Twenty-eight MBU providers completed the satisfaction survey, averaging 61% completion. Those who completed the survey showed an overwhelming 100% satisfaction with the new note templates (Table 3).

Table 3. Provider survey results.



This study aimed to improve the efficiency and quality of documentation, and provider satisfaction simply by reforming the note templates in our MBU.

Optimizing the physician note templates to automatically extract relevant data and using pick lists reduced by 69 the number of clicks required to care for an infant in the MBU, which resulted in an estimated average of 4,791 min saved per month. This was achieved by simple improvement and optimization of the note templates. The providers were also substantially satisfied with the new templates.


A hospital system in Saudi Arabia conducted a study on their EMR and found that it offered substantial benefits to healthcare professionals, as it improved access to information and increased healthcare professional productivity, efficiency, quality, and accuracy (11). In Australia, physician surveys concluded that improving healthcare provider recording behavior is important to improve the reliability and quality of electronically exchanged patient data (12). A study conducted in Canada on Canadian emergency departments found that if modern EMR is done correctly, it improves efficiency, communication, and patient safety. However, poor EMR implementation will cause provider burnout and inefficiency (13).

Based on previous examples, we can confidently state that EMR is an important tool in healthcare around the world. It should ideally improve patient care, communication, provider efficiency, and productivity. The goal and benefits of EMRs are the same worldwide and across all departments in both inpatient and ambulatory settings. In 2010, the University of Washington in Seattle found that the main barrier in transitioning patient medical records from paper to electronic physician inpatient notes was the time required to enter the notes that contained data-rich templates (14). The same study addressed the importance of standardizing documentation using templates to improve provider efficiency. An article published in 2018 involved a survey of eighty-four orthopedic residents to assess their perception of the purpose of EMR. It concluded that although the residents understand EMR values on patient care and safety, some felt that they could not utilize EMR efficiently because of time constraints (15).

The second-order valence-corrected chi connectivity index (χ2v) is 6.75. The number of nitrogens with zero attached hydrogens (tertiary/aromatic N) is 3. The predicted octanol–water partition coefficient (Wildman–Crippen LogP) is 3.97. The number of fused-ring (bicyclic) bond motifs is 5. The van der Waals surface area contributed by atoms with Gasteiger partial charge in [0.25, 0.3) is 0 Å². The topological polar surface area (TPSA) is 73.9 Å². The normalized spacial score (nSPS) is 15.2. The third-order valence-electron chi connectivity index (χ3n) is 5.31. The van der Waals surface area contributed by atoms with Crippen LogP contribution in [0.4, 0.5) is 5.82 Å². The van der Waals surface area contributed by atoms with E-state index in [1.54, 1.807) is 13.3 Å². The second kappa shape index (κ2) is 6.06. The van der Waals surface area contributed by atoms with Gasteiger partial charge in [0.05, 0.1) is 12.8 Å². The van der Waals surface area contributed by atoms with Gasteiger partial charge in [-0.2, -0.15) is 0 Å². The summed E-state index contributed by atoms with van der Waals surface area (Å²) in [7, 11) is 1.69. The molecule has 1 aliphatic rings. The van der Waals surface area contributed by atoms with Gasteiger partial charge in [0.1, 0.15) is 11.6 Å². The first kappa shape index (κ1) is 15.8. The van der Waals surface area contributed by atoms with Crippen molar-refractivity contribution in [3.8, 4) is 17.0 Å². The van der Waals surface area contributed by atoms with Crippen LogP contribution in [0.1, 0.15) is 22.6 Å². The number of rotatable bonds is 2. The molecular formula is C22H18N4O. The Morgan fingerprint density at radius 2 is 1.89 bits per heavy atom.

Our project successfully made simple adjustments to the existing EMR and improved physician note usability and documentation. It also succeeded in estimating the amount of hours saved on a daily basis. The significance of this accomplishment in the healthcare system, specifically in an academic setting, is resident involvement, their patient care, and education while also complying with their duty hours (16). In 2016, Ham et al. was able to increase direct patient care time and decrease rates of duty hour violations among his surgery residents simply by improving their round report usability (16).

The literature is clear that EMR implementation is necessary to improve healthcare in general, as stated above. However, not enough literature on how we can improve the usability of EMR and optimize it to reach high levels of patient safety and provider satisfaction exists. Michael Kavuma defined usability as the effectiveness, efficiency, and satisfaction with which specific users can achieve a specific set of tasks in a particular environment (17). Maximizing the use of templates and smart phrases is the second of ten EMR strategies for efficient documentation published by Jay Winer (18). Pierce et al. optimized their EMR documentation by exploring the best practices, which resulted in them seeing one more patient per day in their ambulatory care setting (19).